The big banks and established specialists are hoping to use their larger budgets and reputation for safety to hold on to existing customers and attract new partners who may be sceptical about working with a start-up known for advertising stunts such as spelling out expletives with currency symbols or having staff run down Wall Street in their underwear.

“One limitation for a traditional bank to work with TransferWise or other fintech is the element of compliance and [risk of] financial crime,” said one person who has worked on Santander’s PagoFX project. 

“When people see a bank there is still a notion of security around it, and there is also a strong reality behind that. Each time we issue a new product it is going through all the controls of the bank.” 

TransferWise has responded by stressing its sustainability and trustworthiness wherever possible.

Its chairman and co-founder, Taavet Hinrikus, has suggested that going public would further help build trust in the business. The company has spoken to bankers about the possibility of listing, and Mr Käärmann said he was encouraged by the recent boom in blank cheque companies, which raise money with a promise to acquire a business looking for a public listing.

“There are so many more [ways to list] today than there were even three years ago,” he said.

But he insisted TransferWise was in no rush to go public, adding that a series of recent secondary share sales had “really worked well” by allowing early investors and staff to cash in some of their gains.

“From a customer perspective there’s very little they would really get extra, if anything, from us being a public company,” he said.

Customers can expect further product launches, as the company is introducing traditional banking features to encourage users to store money on its platform. Last month it debuted multicurrency savings “jars”, and next year will start offering investment products, although it says it has no plans to apply for a full banking licence.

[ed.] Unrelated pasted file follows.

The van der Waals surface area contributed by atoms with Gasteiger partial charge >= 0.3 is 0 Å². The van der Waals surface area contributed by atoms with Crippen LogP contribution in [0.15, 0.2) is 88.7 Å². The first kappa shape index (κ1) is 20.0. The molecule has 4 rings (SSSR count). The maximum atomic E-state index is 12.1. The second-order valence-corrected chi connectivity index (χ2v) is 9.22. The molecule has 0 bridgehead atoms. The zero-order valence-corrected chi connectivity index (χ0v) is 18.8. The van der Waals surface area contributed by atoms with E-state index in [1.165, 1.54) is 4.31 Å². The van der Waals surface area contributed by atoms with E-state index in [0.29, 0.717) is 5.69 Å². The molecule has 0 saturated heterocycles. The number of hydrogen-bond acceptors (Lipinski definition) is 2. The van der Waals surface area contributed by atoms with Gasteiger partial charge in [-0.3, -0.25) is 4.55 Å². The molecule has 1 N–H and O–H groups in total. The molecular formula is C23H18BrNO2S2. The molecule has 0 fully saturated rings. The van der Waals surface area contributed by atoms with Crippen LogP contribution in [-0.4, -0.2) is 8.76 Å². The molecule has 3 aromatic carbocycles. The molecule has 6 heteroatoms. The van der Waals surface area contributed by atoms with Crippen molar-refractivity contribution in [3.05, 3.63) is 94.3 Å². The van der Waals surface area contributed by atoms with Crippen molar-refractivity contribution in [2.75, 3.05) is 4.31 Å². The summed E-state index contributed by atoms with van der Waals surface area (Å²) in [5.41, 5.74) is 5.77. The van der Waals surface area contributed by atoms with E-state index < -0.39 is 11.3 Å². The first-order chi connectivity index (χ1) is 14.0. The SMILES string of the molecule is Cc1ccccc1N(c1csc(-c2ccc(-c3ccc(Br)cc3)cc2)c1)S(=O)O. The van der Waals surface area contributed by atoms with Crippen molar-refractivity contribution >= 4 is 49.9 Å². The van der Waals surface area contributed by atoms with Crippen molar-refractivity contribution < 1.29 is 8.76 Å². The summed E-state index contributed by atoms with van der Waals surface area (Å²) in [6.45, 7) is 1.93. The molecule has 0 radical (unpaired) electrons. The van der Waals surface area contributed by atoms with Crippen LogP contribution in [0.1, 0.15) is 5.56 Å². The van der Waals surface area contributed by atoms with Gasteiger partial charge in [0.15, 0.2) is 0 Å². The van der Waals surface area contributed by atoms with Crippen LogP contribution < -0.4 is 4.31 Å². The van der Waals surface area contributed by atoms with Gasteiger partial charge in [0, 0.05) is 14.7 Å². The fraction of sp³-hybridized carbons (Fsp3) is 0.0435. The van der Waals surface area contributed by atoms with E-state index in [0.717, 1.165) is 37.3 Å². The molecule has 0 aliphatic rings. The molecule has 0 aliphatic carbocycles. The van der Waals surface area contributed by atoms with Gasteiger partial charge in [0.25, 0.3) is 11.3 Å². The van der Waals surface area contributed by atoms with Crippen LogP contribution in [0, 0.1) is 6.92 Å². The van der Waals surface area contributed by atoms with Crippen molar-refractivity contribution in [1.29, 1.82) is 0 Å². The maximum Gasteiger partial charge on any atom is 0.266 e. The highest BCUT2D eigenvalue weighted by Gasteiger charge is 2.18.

Jan Hammer, a partner at Index Ventures, who was one of TransferWise’s earliest investors, said it was one of the only European companies to successfully “graduate” from fintech to “mainstream financial services”.

“What’s next is a broader, more diversified financial services firm,” he said.

Source link

Continue Reading
Click to comment

Leave a Reply

Your email address will not be published. Required fields are marked *


A carbon registry leaves polluters with nowhere left to hide




The writer is the founder and executive chair of the Carbon Tracker Initiative, a think-tank

No one yet knows which countries will extract the last barrel of oil, therm of gas or seam of coal. But the jostling has started. Every nation has reasons to believe it has the “right” to continue fossil fuel extraction, leaving others to deal with the climate crisis.

In the Middle East, oil producers can argue that the cost of extraction is low. In Canada, they market their human rights record. Norwegians trumpet the low-carbon intensity of their operations. And in the US under Donald Trump, they touted the virtues of “freedom gas” and called exports of liquefied natural gas “molecules of freedom”.

The dilemma for governments is that if one country stops producing fossil fuels domestically, others will step in to take market share. And so the obligation to contain emissions set out in the Paris Agreement risks being undermined by special pleading.

In the UK, the furore over plans for a new coal mine in Cumbria the year that the country is hosting the UN’s climate summit is indicative of the contrary positions many countries hold. Facing one way the government says it is addressing climate change. But looking the other, it consents not just to continued extraction, but to support and subsidise the expansion of production.

Climate Capital

Where climate change meets business, markets and politics. Explore the FT’s coverage here